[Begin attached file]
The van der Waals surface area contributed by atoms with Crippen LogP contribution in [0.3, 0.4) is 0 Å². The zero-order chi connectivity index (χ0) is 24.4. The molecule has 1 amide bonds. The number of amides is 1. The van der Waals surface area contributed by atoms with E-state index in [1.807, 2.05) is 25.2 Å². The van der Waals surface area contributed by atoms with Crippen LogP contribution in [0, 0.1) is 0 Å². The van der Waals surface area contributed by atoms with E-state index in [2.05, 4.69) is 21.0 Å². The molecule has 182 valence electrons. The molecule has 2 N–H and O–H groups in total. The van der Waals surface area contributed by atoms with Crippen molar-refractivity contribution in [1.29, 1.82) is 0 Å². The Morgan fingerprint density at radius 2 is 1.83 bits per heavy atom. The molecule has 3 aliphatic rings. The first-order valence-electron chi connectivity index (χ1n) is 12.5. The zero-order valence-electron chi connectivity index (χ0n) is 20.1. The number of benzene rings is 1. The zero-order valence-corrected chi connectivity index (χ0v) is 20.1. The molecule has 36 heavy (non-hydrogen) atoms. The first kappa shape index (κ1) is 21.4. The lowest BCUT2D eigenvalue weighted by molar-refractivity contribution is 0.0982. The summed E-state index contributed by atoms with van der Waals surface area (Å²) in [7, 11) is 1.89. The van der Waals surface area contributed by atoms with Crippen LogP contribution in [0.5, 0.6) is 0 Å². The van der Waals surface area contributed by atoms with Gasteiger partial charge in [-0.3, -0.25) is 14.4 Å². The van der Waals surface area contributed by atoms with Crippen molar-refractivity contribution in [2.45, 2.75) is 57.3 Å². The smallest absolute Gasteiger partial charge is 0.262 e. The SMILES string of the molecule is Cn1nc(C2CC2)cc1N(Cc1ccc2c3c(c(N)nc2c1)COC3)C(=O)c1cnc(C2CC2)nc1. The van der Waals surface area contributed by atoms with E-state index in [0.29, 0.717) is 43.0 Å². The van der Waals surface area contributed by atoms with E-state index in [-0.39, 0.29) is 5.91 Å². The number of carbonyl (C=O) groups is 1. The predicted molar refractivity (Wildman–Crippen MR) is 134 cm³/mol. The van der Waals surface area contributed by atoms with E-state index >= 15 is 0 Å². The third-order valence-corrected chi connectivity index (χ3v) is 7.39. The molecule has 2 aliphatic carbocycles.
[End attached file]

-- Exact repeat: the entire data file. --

The van der Waals surface area contributed by atoms with Crippen LogP contribution in [0.3, 0.4) is 0 Å². The zero-order chi connectivity index (χ0) is 24.4. The molecule has 1 amide bonds. The number of amides is 1. The van der Waals surface area contributed by atoms with E-state index in [1.807, 2.05) is 25.2 Å². The van der Waals surface area contributed by atoms with Crippen LogP contribution in [0, 0.1) is 0 Å². The van der Waals surface area contributed by atoms with E-state index in [2.05, 4.69) is 21.0 Å². The molecule has 182 valence electrons. The molecule has 2 N–H and O–H groups in total. The van der Waals surface area contributed by atoms with Crippen molar-refractivity contribution in [1.29, 1.82) is 0 Å². The Morgan fingerprint density at radius 2 is 1.83 bits per heavy atom. The molecule has 3 aliphatic rings. The first-order valence-electron chi connectivity index (χ1n) is 12.5. The zero-order valence-electron chi connectivity index (χ0n) is 20.1. The number of benzene rings is 1. The zero-order valence-corrected chi connectivity index (χ0v) is 20.1. The molecule has 36 heavy (non-hydrogen) atoms. The first kappa shape index (κ1) is 21.4. The lowest BCUT2D eigenvalue weighted by molar-refractivity contribution is 0.0982. The summed E-state index contributed by atoms with van der Waals surface area (Å²) in [7, 11) is 1.89. The van der Waals surface area contributed by atoms with Crippen LogP contribution in [0.5, 0.6) is 0 Å². The van der Waals surface area contributed by atoms with Gasteiger partial charge in [-0.3, -0.25) is 14.4 Å². The van der Waals surface area contributed by atoms with Crippen molar-refractivity contribution in [2.45, 2.75) is 57.3 Å². The smallest absolute Gasteiger partial charge is 0.262 e. The SMILES string of the molecule is Cn1nc(C2CC2)cc1N(Cc1ccc2c3c(c(N)nc2c1)COC3)C(=O)c1cnc(C2CC2)nc1. The van der Waals surface area contributed by atoms with E-state index in [0.29, 0.717) is 43.0 Å². The van der Waals surface area contributed by atoms with E-state index in [-0.39, 0.29) is 5.91 Å². The number of carbonyl (C=O) groups is 1. The predicted molar refractivity (Wildman–Crippen MR) is 134 cm³/mol. The van der Waals surface area contributed by atoms with E-state index >= 15 is 0 Å². The third-order valence-corrected chi connectivity index (χ3v) is 7.39. The molecule has 2 aliphatic carbocycles.